4. This finalizes the shell setup. You can now navigate to the hub’s admin panel and restart your server in order for the changes to take effect.

3.7. Create a global gitignore

When we work with git repositories and add content or code, we often want certain files or directories not to form part of the git history. We can achieve this by telling git to ignore certain files or directories, via the .gitignore configuration. JupyterHub stores its own metadata files under .ipynb_checkpoints and will create this directory whenever the hub’s text editor is used, or a notebook is opened. To prevent these directories for getting into user’s way when working with DataLad, we will create a global (user-level) gitignore configuration following this method:

echo ".ipynb_checkpoints" > ~/.gitignore_global
git config --global core.excludesfile "~/.gitignore_global"

3.8. Set up default user settings and data

What we have done up until now is to set up the base environment that a user will encounter when they log into the JupyterHub. Some tools and packages, such as datalad, have been installed for all users (as a result of using pip with sudo -E). However, some settings were done only for the admin account, and will not yet be the default for other, newly created users. This includes the default shell setup as well as any data content. We can ensure that any configuration files or data content are available to individual users by copying the required content to the /etc/skel directory, the contents of which will be placed in the $HOME directories of newly created users.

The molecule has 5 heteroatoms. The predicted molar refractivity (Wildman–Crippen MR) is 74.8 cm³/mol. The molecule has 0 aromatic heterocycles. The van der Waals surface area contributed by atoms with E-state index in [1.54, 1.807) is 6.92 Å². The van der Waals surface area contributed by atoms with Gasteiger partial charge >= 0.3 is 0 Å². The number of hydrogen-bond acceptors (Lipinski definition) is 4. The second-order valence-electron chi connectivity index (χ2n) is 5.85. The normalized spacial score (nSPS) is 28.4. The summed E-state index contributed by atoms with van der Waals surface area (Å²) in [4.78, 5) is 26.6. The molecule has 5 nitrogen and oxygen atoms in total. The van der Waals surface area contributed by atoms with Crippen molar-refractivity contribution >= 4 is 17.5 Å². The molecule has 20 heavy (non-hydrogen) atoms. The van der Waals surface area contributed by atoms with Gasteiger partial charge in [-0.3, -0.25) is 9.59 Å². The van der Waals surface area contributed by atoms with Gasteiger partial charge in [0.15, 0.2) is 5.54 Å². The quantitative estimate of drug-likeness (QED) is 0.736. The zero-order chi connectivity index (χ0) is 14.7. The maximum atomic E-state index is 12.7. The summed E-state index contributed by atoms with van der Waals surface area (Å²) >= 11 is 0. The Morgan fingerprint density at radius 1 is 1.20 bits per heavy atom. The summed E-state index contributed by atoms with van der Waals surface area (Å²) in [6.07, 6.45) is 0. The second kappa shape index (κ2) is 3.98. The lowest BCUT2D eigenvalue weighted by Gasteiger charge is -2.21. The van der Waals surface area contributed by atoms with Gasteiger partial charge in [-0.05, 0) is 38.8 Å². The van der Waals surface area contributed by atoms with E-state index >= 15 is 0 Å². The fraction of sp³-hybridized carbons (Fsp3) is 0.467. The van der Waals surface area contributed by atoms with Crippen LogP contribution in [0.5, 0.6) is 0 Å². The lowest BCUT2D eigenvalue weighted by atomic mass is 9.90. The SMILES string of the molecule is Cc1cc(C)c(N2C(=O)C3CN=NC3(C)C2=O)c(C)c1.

Run the following code to copy the zsh configuration files, the .gitignore_global file, and the jupyter_notebook_config.py file:

sudo mkdir -p /etc/skel/.zsh
sudo cp -r "$HOME/.zsh/pure" /etc/skel/.zsh/
sudo cp "$HOME/.zshrc" /etc/skel/
 
sudo cp "$HOME/.gitconfig" /etc/skel/
sudo cp "$HOME/.gitignore_global" /etc/skel/ 

sudo mkdir -p /etc/skel/.jupyter
sudo cp "$HOME/.jupyter/jupyter_notebook_config.py" /etc/skel/.jupyter/

Now, at long last, you can create a new user from the JupyterHub admin panel. Using this user, login from another device or using the browser’s incognito mode, and then check to see that everything functions as expected.

3.9. Finally, add users!

Depending on group size and logistics, we suggest creating users beforehand via the admin control panel (e.g. using their email addresses, or the username part of these), and letting users create their own passwords once they navigate to the hub URL for the first time. This is the default configuration.

Different authentication options are possible (e.g. admin can also authenticate users individually after they sign up, or authentication can happen via Google, GitHub or AWS). Refer to the documentation for further options.

4. Some notes and further options

EC2 instance notes

Troubleshooting